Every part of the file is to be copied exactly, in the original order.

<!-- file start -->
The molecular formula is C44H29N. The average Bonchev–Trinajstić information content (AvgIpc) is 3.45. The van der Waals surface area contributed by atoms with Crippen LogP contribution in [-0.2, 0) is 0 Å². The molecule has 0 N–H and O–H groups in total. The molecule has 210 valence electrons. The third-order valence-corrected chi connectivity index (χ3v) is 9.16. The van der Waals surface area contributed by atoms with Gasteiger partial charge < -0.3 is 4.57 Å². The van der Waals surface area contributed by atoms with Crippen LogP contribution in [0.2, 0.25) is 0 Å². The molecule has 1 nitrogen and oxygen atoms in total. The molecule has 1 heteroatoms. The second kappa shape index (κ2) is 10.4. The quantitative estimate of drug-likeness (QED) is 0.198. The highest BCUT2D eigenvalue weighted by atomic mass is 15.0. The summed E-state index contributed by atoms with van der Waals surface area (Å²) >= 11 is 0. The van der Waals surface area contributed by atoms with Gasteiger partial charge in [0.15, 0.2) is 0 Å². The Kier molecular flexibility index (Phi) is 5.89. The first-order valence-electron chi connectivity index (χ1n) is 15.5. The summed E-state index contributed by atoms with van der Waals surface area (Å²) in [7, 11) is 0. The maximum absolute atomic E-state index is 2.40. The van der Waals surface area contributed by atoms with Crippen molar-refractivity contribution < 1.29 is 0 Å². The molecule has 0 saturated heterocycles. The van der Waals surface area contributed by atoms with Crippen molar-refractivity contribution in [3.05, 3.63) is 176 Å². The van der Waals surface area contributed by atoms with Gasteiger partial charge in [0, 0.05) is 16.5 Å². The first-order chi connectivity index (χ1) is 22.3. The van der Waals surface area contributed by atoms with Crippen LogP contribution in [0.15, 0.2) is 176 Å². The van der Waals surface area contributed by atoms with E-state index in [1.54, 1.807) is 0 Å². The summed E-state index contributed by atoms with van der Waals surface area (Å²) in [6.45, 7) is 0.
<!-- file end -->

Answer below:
The molecular formula is C44H29N. The average Bonchev–Trinajstić information content (AvgIpc) is 3.45. The van der Waals surface area contributed by atoms with Crippen LogP contribution in [-0.2, 0) is 0 Å². The molecule has 0 N–H and O–H groups in total. The molecule has 210 valence electrons. The third-order valence-corrected chi connectivity index (χ3v) is 9.16. The van der Waals surface area contributed by atoms with Gasteiger partial charge < -0.3 is 4.57 Å². The van der Waals surface area contributed by atoms with Crippen LogP contribution in [0.2, 0.25) is 0 Å². The molecule has 1 nitrogen and oxygen atoms in total. The molecule has 1 heteroatoms. The second kappa shape index (κ2) is 10.4. The quantitative estimate of drug-likeness (QED) is 0.198. The highest BCUT2D eigenvalue weighted by atomic mass is 15.0. The summed E-state index contributed by atoms with van der Waals surface area (Å²) >= 11 is 0. The van der Waals surface area contributed by atoms with Gasteiger partial charge in [0.15, 0.2) is 0 Å². The Kier molecular flexibility index (Phi) is 5.89. The first-order valence-electron chi connectivity index (χ1n) is 15.5. The summed E-state index contributed by atoms with van der Waals surface area (Å²) in [7, 11) is 0. The maximum absolute atomic E-state index is 2.40. The van der Waals surface area contributed by atoms with Crippen molar-refractivity contribution < 1.29 is 0 Å². The molecule has 0 saturated heterocycles. The van der Waals surface area contributed by atoms with Crippen molar-refractivity contribution in [3.05, 3.63) is 176 Å². The van der Waals surface area contributed by atoms with Gasteiger partial charge in [0, 0.05) is 16.5 Å². The first-order chi connectivity index (χ1) is 22.3. The van der Waals surface area contributed by atoms with Crippen LogP contribution in [0.15, 0.2) is 176 Å². The van der Waals surface area contributed by atoms with E-state index in [1.54, 1.807) is 0 Å². The summed E-state index contributed by atoms with van der Waals surface area (Å²) in [6.45, 7) is 0.